4. 4.

    The instantaneous identification of the overall dynamics significantly improves the robustness of the MFC controller against internal parameter changes (e.g., filter parameters or grid electrical quantities) and external disturbances (e.g., atmospheric conditions).

  5. 5.

    In contrast to the existing model-free controls of grid-connected PV systems such as the conventional fixed-gain linear controllers and methods based on artificial intelligence tools (e.g., fuzzy logic, neural networks or optimization techniques), the proposed model-free control is easy to implement, robust and self-adjusting.

The rest of this paper is organized as follows. Section 2 gives the description and mathematical modeling of the grid-connected PV system. The principle of the model-free control technique based on instantaneous identification is introduced in Sect. 3, while model-free control design for the grid-connected PV system and the analysis of the simulation results are detailed in Sect. 4. Finally, Sect. 5 concludes the paper.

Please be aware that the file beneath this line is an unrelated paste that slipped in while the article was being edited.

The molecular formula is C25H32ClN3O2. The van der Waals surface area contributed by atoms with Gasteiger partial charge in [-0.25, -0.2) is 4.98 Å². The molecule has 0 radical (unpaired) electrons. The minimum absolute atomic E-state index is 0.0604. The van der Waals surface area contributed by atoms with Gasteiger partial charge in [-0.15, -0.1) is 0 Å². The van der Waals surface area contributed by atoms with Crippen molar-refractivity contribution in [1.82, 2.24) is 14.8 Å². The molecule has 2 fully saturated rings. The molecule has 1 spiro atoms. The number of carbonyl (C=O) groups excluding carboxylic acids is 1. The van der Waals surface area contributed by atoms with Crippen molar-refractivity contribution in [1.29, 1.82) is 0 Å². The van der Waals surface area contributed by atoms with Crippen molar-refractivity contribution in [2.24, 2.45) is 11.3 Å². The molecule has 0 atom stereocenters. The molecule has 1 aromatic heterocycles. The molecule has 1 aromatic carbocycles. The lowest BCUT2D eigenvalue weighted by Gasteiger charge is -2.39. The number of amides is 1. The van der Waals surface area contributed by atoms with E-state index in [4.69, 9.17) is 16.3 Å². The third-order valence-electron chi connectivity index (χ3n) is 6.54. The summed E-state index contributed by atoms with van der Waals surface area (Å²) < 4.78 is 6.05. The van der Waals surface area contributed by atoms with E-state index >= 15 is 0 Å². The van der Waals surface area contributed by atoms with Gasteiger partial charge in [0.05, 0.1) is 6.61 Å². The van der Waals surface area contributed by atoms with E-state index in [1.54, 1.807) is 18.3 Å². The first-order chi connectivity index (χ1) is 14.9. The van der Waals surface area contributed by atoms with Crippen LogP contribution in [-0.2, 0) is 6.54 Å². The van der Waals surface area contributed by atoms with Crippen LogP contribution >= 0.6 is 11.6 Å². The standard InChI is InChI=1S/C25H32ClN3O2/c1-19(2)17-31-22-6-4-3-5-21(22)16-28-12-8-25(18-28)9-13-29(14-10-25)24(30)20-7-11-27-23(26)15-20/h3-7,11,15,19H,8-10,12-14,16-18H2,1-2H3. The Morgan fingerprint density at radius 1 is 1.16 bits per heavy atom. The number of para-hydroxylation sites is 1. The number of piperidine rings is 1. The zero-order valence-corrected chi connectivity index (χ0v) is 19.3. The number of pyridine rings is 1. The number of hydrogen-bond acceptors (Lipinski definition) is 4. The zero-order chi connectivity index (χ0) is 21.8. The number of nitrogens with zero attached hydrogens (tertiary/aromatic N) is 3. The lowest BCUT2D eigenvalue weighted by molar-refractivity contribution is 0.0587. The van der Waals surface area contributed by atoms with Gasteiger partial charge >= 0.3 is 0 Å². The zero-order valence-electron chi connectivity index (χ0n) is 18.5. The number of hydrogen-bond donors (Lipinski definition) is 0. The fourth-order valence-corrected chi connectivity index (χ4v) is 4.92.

Description and modeling of the grid-connected PV system

The structure of the grid-connected PV system is displayed in Fig. 1. It includes a PV generator, a DC-link capacitor, and a three-phase two-level converter connected to the grid via an inductive output filter. The role of the DC-link capacitor in this single-stage configuration is to maintain the voltage at the input of the converter within an acceptable operating range. The converter, with its control mechanism, regulates the DC-link voltage to a desired level and synchronizes the converter output current with the grid voltage to achieve unity power factor. The filter enhances the quality of the current injected into the grid by reducing harmonic pollution.